Tucson Shooting: Remembering the Dead

PHOTO This photo is of Dorwan and Mavy Stoddard.

When bullets started flying Saturday outside a Safeway grocery store in Tucson, Ariz., in an assassination attempt on Congresswoman Gabrielle Giffords, Dorwan Stoddard and his wife Mavy Stoddard hit the ground trying to save themselves from the gunman's frenzy.

"He did what any loving husband would do, dive on a grenade for his wife," Michael Nowak, a pastor at Mountain Avenue Church of Christ in Tucson and a friend of the couple, said.

Dorwan Stoddard, 76, lay on top of his wife, Mavy, protecting her from the torrent of bullets. Mavy Stoddard thought her husband was hurting her by lying on top of her, not realizing that she'd been shot three times in the legs, Nowak said.

Dorwan Stoddard was fatally wounded, dying at the scene of the mass shooting that's left six dead and 14 injured.

The two had known each other all their lives but had only fallen in love 15 years ago after each had lost their spouses, Nowak said. Now Mavy Stoddard is preparing to bury a husband for the second time.

"It's a shock," Nowak said. "She has moments of breakdown, but is always positive that he's in heaven. When she comes to church here next week, it's really going to hit her very hard."

The Stoddards are an integral part of the 140-member congregation at Mountain Avenue. Dorwan Stoddard volunteered as the head of the benevolence ministry and the maintenance ministry.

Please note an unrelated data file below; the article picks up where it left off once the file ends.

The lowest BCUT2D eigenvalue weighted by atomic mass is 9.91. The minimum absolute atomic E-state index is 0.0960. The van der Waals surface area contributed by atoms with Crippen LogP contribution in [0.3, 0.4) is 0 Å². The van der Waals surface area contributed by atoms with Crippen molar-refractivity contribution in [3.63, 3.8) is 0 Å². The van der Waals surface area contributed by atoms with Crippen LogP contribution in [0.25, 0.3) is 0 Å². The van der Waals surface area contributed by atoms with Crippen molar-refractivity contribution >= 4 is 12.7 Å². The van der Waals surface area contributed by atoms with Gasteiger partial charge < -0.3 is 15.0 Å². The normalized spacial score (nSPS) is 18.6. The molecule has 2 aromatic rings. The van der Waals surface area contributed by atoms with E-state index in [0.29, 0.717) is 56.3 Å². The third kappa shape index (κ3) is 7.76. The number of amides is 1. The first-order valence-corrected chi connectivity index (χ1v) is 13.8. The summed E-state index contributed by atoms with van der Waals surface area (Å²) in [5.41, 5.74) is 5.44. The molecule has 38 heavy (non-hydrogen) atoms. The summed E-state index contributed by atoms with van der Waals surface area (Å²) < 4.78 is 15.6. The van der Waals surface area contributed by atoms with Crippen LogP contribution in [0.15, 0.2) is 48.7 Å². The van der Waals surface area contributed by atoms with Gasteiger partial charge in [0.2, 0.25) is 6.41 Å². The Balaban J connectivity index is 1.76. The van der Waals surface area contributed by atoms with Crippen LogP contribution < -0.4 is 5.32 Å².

"He was a teddy bear, he didn't have a mean bone in him," Nowak said. "He couldn't say no to anybody inside the church, outside the church. ... He was always reaching into his wallet to give people money."

The retired construction worker had a history of heart attacks but didn't let his health stop him. He was known to drive his truck to help people move.

Today, at church services, the congregation remembered Dorwan Stoddard and prayed for Mavy Stoddard's health. She is still in the hospital, Nowak said.

Church members also prayed for the other dead victims: John Roll, Gabriel Zimmerman, Phyllis Schneck, Dorothy Morris and Christina-Taylor Green.

Christina-Taylor Green: 9/11 Baby

Christina-Taylor, just 9 years old, was the youngest victim of Saturday's shooting. She was born on Sept. 11, 2001.

Christina-Taylor had just been elected student council president at Mesa Verde Elementary School.

Roxanna Green, Christina-Taylor's mother, said her daughter had attended the event to learn "more about the political process."

Christina-Taylor is the granddaughter of former Phillies manager Dallas Green. Her father is John Green, a scout for the Los Angeles Dodgers.

Christina-Taylor was taken to Giffords' informal town hall meeting by a neighbor, said her mother.

The girl had recently received communion at St. Odilia Parish in Tucson, where she also sang in the choir. Christina-Taylor was the only girl on an all-boys little league baseball team.

"She was a beautiful girl inside and out," Green said. "She was wonderful and very intelligent."

The oldest victim in the tragedy, Phyllis Schneck, 79, was remembered by friends on Facebook today.

"She was a member of our church and of our craft group. I will miss her great disposition, her laugh, and smile. She was always a helper, such a sweetheart. Our prayers go out to her children and grandchildren," Julie Crane posted on her Facebook wall.

Crane told ABC News that she attended Norminster Presbyterian Church with Schneck and was on the crafts committee with her. Members of the church remembered her at services today.

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